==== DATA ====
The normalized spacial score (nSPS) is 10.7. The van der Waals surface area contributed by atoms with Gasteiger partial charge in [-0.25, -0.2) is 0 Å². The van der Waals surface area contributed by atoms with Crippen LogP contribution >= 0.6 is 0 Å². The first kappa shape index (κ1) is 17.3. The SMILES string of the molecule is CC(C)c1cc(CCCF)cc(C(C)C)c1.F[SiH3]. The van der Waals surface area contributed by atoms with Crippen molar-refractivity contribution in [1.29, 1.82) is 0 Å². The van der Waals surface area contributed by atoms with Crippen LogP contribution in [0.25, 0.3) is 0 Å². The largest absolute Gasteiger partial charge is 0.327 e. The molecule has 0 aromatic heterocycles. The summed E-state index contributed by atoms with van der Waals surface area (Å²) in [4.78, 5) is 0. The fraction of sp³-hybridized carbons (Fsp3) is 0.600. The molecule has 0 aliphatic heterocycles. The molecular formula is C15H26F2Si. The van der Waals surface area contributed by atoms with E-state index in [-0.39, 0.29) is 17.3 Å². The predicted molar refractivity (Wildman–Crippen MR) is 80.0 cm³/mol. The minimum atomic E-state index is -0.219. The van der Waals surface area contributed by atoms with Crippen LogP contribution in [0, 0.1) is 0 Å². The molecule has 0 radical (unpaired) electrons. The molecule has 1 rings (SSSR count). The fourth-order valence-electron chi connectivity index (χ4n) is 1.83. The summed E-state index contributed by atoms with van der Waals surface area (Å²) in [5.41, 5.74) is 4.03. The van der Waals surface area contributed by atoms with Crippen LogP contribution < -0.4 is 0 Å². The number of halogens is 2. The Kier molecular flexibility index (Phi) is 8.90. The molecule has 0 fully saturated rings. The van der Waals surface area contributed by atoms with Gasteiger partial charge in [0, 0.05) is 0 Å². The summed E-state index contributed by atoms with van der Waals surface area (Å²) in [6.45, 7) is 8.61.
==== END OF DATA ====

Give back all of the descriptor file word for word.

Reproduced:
The normalized spacial score (nSPS) is 10.7. The van der Waals surface area contributed by atoms with Gasteiger partial charge in [-0.25, -0.2) is 0 Å². The van der Waals surface area contributed by atoms with Crippen LogP contribution >= 0.6 is 0 Å². The first kappa shape index (κ1) is 17.3. The SMILES string of the molecule is CC(C)c1cc(CCCF)cc(C(C)C)c1.F[SiH3]. The van der Waals surface area contributed by atoms with Crippen molar-refractivity contribution in [1.29, 1.82) is 0 Å². The van der Waals surface area contributed by atoms with Crippen LogP contribution in [0.25, 0.3) is 0 Å². The largest absolute Gasteiger partial charge is 0.327 e. The molecule has 0 aromatic heterocycles. The summed E-state index contributed by atoms with van der Waals surface area (Å²) in [4.78, 5) is 0. The fraction of sp³-hybridized carbons (Fsp3) is 0.600. The molecule has 0 aliphatic heterocycles. The molecular formula is C15H26F2Si. The van der Waals surface area contributed by atoms with E-state index in [-0.39, 0.29) is 17.3 Å². The predicted molar refractivity (Wildman–Crippen MR) is 80.0 cm³/mol. The minimum atomic E-state index is -0.219. The van der Waals surface area contributed by atoms with Crippen LogP contribution in [0, 0.1) is 0 Å². The molecule has 0 radical (unpaired) electrons. The molecule has 1 rings (SSSR count). The fourth-order valence-electron chi connectivity index (χ4n) is 1.83. The summed E-state index contributed by atoms with van der Waals surface area (Å²) in [5.41, 5.74) is 4.03. The van der Waals surface area contributed by atoms with Crippen LogP contribution < -0.4 is 0 Å². The number of halogens is 2. The Kier molecular flexibility index (Phi) is 8.90. The molecule has 0 fully saturated rings. The van der Waals surface area contributed by atoms with Gasteiger partial charge in [0, 0.05) is 0 Å². The summed E-state index contributed by atoms with van der Waals surface area (Å²) in [6.45, 7) is 8.61.